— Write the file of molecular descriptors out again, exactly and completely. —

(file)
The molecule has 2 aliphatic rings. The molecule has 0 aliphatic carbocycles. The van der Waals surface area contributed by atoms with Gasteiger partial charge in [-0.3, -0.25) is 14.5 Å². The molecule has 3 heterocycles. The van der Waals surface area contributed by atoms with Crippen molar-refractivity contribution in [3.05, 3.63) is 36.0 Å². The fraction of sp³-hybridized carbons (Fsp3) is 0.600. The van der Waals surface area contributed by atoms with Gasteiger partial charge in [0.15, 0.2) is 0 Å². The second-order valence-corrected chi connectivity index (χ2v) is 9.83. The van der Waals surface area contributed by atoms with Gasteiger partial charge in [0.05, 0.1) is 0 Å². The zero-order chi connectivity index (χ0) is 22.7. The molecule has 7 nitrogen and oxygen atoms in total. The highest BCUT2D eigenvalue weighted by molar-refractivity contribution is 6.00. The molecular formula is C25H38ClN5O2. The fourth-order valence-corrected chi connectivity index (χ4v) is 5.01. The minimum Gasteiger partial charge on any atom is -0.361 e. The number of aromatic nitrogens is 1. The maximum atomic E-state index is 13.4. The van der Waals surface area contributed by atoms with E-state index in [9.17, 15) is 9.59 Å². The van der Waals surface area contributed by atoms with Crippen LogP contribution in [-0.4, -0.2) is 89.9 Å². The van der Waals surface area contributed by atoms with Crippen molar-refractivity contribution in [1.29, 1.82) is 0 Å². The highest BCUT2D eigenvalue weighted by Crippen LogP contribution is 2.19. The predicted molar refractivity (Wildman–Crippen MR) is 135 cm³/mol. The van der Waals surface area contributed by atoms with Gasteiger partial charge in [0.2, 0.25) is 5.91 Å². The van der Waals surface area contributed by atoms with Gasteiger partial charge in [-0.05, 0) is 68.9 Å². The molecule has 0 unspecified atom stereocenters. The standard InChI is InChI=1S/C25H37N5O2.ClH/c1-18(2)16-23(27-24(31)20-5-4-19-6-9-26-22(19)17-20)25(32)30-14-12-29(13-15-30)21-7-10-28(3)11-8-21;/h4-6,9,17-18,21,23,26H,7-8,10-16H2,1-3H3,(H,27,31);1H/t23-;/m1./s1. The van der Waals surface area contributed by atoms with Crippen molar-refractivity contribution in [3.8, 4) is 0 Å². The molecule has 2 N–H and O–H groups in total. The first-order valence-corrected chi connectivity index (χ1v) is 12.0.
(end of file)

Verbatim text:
The molecule has 2 aliphatic rings. The molecule has 0 aliphatic carbocycles. The van der Waals surface area contributed by atoms with Gasteiger partial charge in [-0.3, -0.25) is 14.5 Å². The molecule has 3 heterocycles. The van der Waals surface area contributed by atoms with Crippen molar-refractivity contribution in [3.05, 3.63) is 36.0 Å². The fraction of sp³-hybridized carbons (Fsp3) is 0.600. The van der Waals surface area contributed by atoms with Gasteiger partial charge in [0.15, 0.2) is 0 Å². The second-order valence-corrected chi connectivity index (χ2v) is 9.83. The van der Waals surface area contributed by atoms with Gasteiger partial charge in [0.05, 0.1) is 0 Å². The zero-order chi connectivity index (χ0) is 22.7. The molecule has 7 nitrogen and oxygen atoms in total. The highest BCUT2D eigenvalue weighted by molar-refractivity contribution is 6.00. The molecular formula is C25H38ClN5O2. The fourth-order valence-corrected chi connectivity index (χ4v) is 5.01. The minimum Gasteiger partial charge on any atom is -0.361 e. The number of aromatic nitrogens is 1. The maximum atomic E-state index is 13.4. The van der Waals surface area contributed by atoms with E-state index in [9.17, 15) is 9.59 Å². The van der Waals surface area contributed by atoms with Crippen LogP contribution in [-0.4, -0.2) is 89.9 Å². The van der Waals surface area contributed by atoms with Crippen molar-refractivity contribution in [1.29, 1.82) is 0 Å². The highest BCUT2D eigenvalue weighted by Crippen LogP contribution is 2.19. The predicted molar refractivity (Wildman–Crippen MR) is 135 cm³/mol. The van der Waals surface area contributed by atoms with Gasteiger partial charge in [0.2, 0.25) is 5.91 Å². The van der Waals surface area contributed by atoms with Gasteiger partial charge in [-0.05, 0) is 68.9 Å². The molecule has 0 unspecified atom stereocenters. The standard InChI is InChI=1S/C25H37N5O2.ClH/c1-18(2)16-23(27-24(31)20-5-4-19-6-9-26-22(19)17-20)25(32)30-14-12-29(13-15-30)21-7-10-28(3)11-8-21;/h4-6,9,17-18,21,23,26H,7-8,10-16H2,1-3H3,(H,27,31);1H/t23-;/m1./s1. The van der Waals surface area contributed by atoms with Crippen molar-refractivity contribution in [3.8, 4) is 0 Å². The molecule has 2 N–H and O–H groups in total. The first-order valence-corrected chi connectivity index (χ1v) is 12.0.